6 years ago: ‘God hates divorce’

July 19, 2007, on this blog: ‘God hates divorce’

I don’t think God’s holiness and God’s love are as irreconcilable as the club-wielding “God hates divorce/you” crowd seems to think. I’ve had the privilege of knowing a few saints who devoted their lives to imitating and demonstrating the love of God. These people also became models of God’s holiness. I’ve also known many pious folk who devoted their lives to imitating and demonstrating the holiness of God. None of those people ever seemed to become a model of God’s love.

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  • http://anonsam.wordpress.com/ AnonymousSam

    “Homosexuals are changing traditional marriage, a religious institution!” say equal rights opponents.
    “Christians changed ‘traditional marriage’ when they stole it from the Jews and rewrote the divorce rules,” says I.

    They tend not to have a good argument for that, although a few have stomped their foot and insisted they must be right because Christian = Right.

  • MaryKaye

    There’s an infuriating tendency for the word “religion” to slide back and forth between meaning “religion” and meaning “Christianity” in US discourse, which provides convenient cover for rights which should belong to all religions getting limited to Christian religions.

    Of course marriage is an institution in numerous religions, but the idea that it’s therefore a specifically Christian institution is outrageously stupid. I think the stupidity would be more evidence to more people if it weren’t for the background of “religion==Christianity”.

    I have a couple of times had the experience of saying to someone “I am a religious person” and a few moments later “I am not a Christian” and having them react as if they have *caught me in a lie*.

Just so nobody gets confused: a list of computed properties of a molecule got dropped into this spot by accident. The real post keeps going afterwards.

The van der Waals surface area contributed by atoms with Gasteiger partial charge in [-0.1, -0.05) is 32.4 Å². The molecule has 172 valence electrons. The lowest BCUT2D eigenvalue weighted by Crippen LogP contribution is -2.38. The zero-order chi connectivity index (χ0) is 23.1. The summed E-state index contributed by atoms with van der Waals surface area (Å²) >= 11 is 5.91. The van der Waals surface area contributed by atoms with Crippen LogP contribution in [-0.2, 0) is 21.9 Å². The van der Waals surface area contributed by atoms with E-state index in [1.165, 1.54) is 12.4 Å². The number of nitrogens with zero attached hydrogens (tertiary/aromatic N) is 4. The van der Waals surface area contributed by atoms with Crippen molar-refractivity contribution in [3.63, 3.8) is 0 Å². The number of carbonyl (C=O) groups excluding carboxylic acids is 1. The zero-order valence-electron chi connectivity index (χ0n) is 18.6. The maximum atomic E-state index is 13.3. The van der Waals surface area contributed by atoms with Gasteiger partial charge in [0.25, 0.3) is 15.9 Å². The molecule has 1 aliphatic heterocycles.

My city, which is by US standards notably religiously tolerant, still had to develop an Interfaith Council because previous ecumenical groups couldn’t work on equal terms with Muslims or Pagans or even with Unitarian-Universalists.

    (I had some personal experience with this. After 9/11 I was part of a neighborhood watch to try to avert vandalism at our local mosque. Around 2 am some young Muslim men came by to ask pointedly what we were doing there, and hearing that we were sponsored by the Church Council led to a rather uncomfortable couple of minutes. They felt, quite reasonably, that the Church Council was “them” rather than “us”. Then they asked our own personal religious affiliations–turns out everyone there that night was Pagan–and it got even more uncomfortable. But we had a long talk and parted without animosity, which is, I guess, the best that could be hoped for in a difficult time. And no one vandalized the mosque.)